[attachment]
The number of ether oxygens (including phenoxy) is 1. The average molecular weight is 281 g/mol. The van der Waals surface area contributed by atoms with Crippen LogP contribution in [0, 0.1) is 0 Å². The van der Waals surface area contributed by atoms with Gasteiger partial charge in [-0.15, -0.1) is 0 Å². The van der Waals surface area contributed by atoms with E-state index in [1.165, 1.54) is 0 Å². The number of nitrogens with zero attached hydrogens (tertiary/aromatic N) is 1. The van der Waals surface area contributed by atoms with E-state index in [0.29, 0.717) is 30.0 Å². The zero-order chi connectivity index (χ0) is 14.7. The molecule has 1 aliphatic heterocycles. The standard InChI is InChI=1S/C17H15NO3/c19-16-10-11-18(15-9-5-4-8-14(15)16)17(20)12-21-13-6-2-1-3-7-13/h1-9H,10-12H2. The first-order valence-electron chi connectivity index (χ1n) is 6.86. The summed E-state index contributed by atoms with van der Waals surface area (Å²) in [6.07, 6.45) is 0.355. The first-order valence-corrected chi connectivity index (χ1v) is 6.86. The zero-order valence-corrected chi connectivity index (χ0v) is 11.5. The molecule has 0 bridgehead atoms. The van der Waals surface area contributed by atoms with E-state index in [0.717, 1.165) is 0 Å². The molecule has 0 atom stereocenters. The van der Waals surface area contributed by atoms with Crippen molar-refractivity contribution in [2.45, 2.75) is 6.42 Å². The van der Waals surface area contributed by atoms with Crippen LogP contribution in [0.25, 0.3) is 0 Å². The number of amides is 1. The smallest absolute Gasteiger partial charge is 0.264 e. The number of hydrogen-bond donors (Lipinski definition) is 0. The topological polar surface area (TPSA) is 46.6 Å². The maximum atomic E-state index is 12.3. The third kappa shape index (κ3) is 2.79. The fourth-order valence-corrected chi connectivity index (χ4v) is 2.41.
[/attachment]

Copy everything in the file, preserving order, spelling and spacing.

The number of ether oxygens (including phenoxy) is 1. The average molecular weight is 281 g/mol. The van der Waals surface area contributed by atoms with Crippen LogP contribution in [0, 0.1) is 0 Å². The van der Waals surface area contributed by atoms with Gasteiger partial charge in [-0.15, -0.1) is 0 Å². The van der Waals surface area contributed by atoms with E-state index in [1.165, 1.54) is 0 Å². The number of nitrogens with zero attached hydrogens (tertiary/aromatic N) is 1. The van der Waals surface area contributed by atoms with E-state index in [0.29, 0.717) is 30.0 Å². The zero-order chi connectivity index (χ0) is 14.7. The molecule has 1 aliphatic heterocycles. The standard InChI is InChI=1S/C17H15NO3/c19-16-10-11-18(15-9-5-4-8-14(15)16)17(20)12-21-13-6-2-1-3-7-13/h1-9H,10-12H2. The first-order valence-electron chi connectivity index (χ1n) is 6.86. The summed E-state index contributed by atoms with van der Waals surface area (Å²) in [6.07, 6.45) is 0.355. The first-order valence-corrected chi connectivity index (χ1v) is 6.86. The zero-order valence-corrected chi connectivity index (χ0v) is 11.5. The molecule has 0 bridgehead atoms. The van der Waals surface area contributed by atoms with E-state index in [0.717, 1.165) is 0 Å². The molecule has 0 atom stereocenters. The van der Waals surface area contributed by atoms with Crippen molar-refractivity contribution in [2.45, 2.75) is 6.42 Å². The van der Waals surface area contributed by atoms with Crippen LogP contribution in [0.25, 0.3) is 0 Å². The number of amides is 1. The smallest absolute Gasteiger partial charge is 0.264 e. The number of hydrogen-bond donors (Lipinski definition) is 0. The topological polar surface area (TPSA) is 46.6 Å². The maximum atomic E-state index is 12.3. The third kappa shape index (κ3) is 2.79. The fourth-order valence-corrected chi connectivity index (χ4v) is 2.41.